Facebook reassurances on ‘Zionist’ hate speech policy met with skepticism
A Facebook announcement on Tuesday responding to criticism about a controversial rethink of how the platform should interpret the term "Zionist" has been met with skepticism by Arab and Jewish rights groups.
Speaking at the Palestine Digital Activism Forum, Facebook officials said they had no plans to make "Zionist" part of their so-called protected characteristics in their hate speech policy. The platform does not allow content attacking tenets of a person’s identity, including race, gender, sexual identity, ethnicity and religion.
But Facebook also removes content adjudged to be attacking such characteristics by proxy, and the officials said that there had been “no decision” yet on how they would moderate content including the term “Zionist” when seen as a “proxy for Jew”, doing little to allay a major concern of activists that a policy change could stifle free speech and legitimate criticism of Israel.
The social media site has long been criticised for deleting accounts of Palestinian activists in coordination with Israeli authorities.
'Facebook, we need to talk'
In January, tech news site The Verge reported on a leaked email showing that Facebook was consulting various organisations on whether or not the word "Zionist" was being used online “as a proxy for attacking Jewish or Israeli people”, and the term’s place among the company’s hate speech policies.
The news of Facebook’s discussions was met with concern by activists.
Arab and Jewish rights groups launched the “Facebook, we need to talk” campaign, arguing that considering the word "Zionist" a proxy for "Jew" or "Jewish" would be “the wrong solution” to the “real and important problem” of antisemitism. It would only serve to block people sharing their opinion and experiences with each other, and “prohibit Palestinians from sharing their daily experiences and histories with the world”, they argued.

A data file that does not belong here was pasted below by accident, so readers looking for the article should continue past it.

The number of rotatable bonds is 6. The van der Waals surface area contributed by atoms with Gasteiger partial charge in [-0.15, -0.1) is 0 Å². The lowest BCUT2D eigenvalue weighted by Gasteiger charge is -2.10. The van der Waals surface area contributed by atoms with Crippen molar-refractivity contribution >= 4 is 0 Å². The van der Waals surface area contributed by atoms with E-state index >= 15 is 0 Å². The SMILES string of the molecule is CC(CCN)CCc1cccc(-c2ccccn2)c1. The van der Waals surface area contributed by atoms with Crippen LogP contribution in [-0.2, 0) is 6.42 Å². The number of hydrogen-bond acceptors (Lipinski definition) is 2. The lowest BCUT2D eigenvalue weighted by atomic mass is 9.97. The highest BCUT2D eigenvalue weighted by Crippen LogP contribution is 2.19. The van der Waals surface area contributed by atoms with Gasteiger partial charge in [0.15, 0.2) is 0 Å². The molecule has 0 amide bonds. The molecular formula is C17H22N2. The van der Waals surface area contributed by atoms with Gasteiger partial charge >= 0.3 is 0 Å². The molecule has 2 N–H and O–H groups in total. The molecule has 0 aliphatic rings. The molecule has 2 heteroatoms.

More than 50 organisations and 52,000 people supported the petition. Tuesday’s comments marked the first time platform representatives have spoken publicly about the issue.
Miranda Sissons, Facebook’s director of human rights product policy and engagement, said that she was “very aware of the deeply sensitive concerns on this topic”, but that “the fear that we are suddenly going to wave a magic wand and change everything about our hate speech policy, or about our definition of Zionism, is not accurate".
“Just because there is a policy process does not mean that there is necessarily going to be a policy change,” she added, saying that Facebook was just looking at whether in “certain limited contexts” the term may be a “proxy for Jew”, particularly among white supremacists and separatists.
But Arab and Jewish rights groups remain unconvinced by the company’s comments.
'Moderating fluid and highly context-dependent terms such as "Zionism" will be impossible to get right at scale'
- Marwa Fatafta, Access Now
“Facebook’s reassurances… are not, actually, all that comforting,” Dani Noble, campaign organiser for Jewish Voice for Peace (JVP), a progressive Jewish grassroots organisation that was part of the "We need to talk" campaign, told MEE.
While JVP was “thrilled” that Facebook appeared to be taking seriously the call to not “set the dangerous precedent of shielding governments - including the Israeli government - from accountability”, she added, she shares concerns that Facebook’s policy could result in the muzzling of political speech.